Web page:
Topics in this section will cover:
- Storyboard your presentation
- Minimize noise (room and personal)
- Be conscious of time (Feel free to pause recording)
- Slow downtelegraph your actions, don't be spastic with mouse
- Clearly denote mistakesdon't worry about ums coughs, etc.
- Modulate your voice (drink water, blow nose, deep breathing)
Storyboard Your Presentation
You are familiar with the old carpenter’s adage “Measure twice, cut once.” Along those lines, it is best practice to map out your screencast prior to recording. Why? You are much more likely to ramble and take a circuitous route in your screencast training if you don’t have a detailed plan.
You can use a variety of storyboarding software products to help you define your flow, or you can use good old fashioned pencil and paper. Regardless, the notion is that we want to be crystal clear as to what information we need to convey, and how we intend to convey it.
Because I record my screencasts at home, the physical environment poses special challenges for me. Between our toddler, the HVAC unit, my wife (etc. etc. etc.), finding a quiet time to record is sometimes amazingly difficult.
If you are fortunate enough to have a very quiet workspace in which to record, then you are a fortunate screencaster, indeed.
Sometimes audio “bleed” can occur with your recordings from lesser thought-about sources. Consider your computer: Should you move it further away from your microphone to minimize fan noise? Do you have a ceiling fan in the room? Perhaps you should turn it off during recording so as not to perturb the air so much.
Make sure the physical environment just around the microphone is free of clutter. You don’t want the sounds of wrappers crinkling, paper rustling, and so forth during your presentation.
Be Conscious of Time
In education, we have lots of nutshell wisdom. One time-tested truism is that the best teachers “tell ‘em what they will learn, teach ‘em the material, and then remind ‘em of what they learned.”
This should be your guiding mantra as you plan out the content of your screencast. Strive to reduce or eliminate “fluff.” Stick to the core, “need to know” concepts, and reject any speech or actions that do not directly contribute to your goal (your audience will thank you for your brevity, believe me).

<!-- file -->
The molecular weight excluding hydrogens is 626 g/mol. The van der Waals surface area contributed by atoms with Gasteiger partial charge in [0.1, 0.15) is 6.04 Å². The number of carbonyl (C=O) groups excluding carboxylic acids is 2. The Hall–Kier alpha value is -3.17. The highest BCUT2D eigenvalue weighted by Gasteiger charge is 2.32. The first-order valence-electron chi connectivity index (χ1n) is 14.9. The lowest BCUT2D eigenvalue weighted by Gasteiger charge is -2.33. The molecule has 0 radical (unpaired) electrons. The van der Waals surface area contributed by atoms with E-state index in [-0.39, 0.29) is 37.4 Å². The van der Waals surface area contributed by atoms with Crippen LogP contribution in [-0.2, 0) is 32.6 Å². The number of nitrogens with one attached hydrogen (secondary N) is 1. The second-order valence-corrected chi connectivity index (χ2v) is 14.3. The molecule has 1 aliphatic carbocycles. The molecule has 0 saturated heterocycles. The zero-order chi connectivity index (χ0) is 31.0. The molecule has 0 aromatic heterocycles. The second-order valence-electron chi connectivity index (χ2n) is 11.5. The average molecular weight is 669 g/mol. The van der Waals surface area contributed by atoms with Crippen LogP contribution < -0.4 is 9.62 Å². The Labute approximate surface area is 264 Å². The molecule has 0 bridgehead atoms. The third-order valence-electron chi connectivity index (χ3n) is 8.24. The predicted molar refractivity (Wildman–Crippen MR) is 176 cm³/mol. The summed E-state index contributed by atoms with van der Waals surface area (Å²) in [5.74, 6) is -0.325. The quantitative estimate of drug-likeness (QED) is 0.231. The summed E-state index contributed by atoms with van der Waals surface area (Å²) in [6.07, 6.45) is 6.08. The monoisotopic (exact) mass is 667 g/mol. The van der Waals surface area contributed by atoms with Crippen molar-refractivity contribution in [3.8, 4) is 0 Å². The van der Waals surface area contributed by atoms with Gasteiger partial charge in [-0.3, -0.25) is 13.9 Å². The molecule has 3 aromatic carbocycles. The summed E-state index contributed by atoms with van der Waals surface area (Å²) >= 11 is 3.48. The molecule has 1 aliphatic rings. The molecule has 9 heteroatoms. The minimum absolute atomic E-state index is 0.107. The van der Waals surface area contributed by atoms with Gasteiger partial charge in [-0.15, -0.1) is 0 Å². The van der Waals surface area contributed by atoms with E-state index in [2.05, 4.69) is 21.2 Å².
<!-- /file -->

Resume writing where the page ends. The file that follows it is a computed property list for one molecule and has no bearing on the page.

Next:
Recall, also, that many video sharing websites have time limits on videos, so again, the shorter the better pays large dividends.
Slow Down and Modulate Your Voice
Earlier in this piece, I mentioned that you want to apply a Zen-like calm to your mouse movements during screencast recordings so as not to annoy or distract your audience. Likewise, work to make your speech during narrations dynamic and not monotonic, slow but not noticeably slow, and clear as a proverbial bell.
Yes, this is a tall order, and is likely to require lots and lots of practiceperhaps even formal voice training.
Some individuals and companies hire professional voice talent to do the audio tracks in their screencasts if they feel they cannot reach the predescribed ideal.
Clearly Denote Mistakes
If you happen to burp, cough, or otherwise stumble during recording (this will occur frequently, I promise you), don’t scratch the entire recording. Instead, pause the recording, collect yourself, and upon resuming recording say “mistake” with a couple of seconds padded before and after the word.
This discipline will pay off handsomely during post-production when you want to snip out the mistakes. The “mistake” keyword surrounded by silence shows up in the audio waveform in a characteristic way that becomes super-easy to identify over time. We’ll talk more about this in the final installment of this series.
I hope that you found these tips helpful. In the third and final installment of this series, you will receive best-practice advice on editing and producing your screencasts. Thanks for reading, and take care!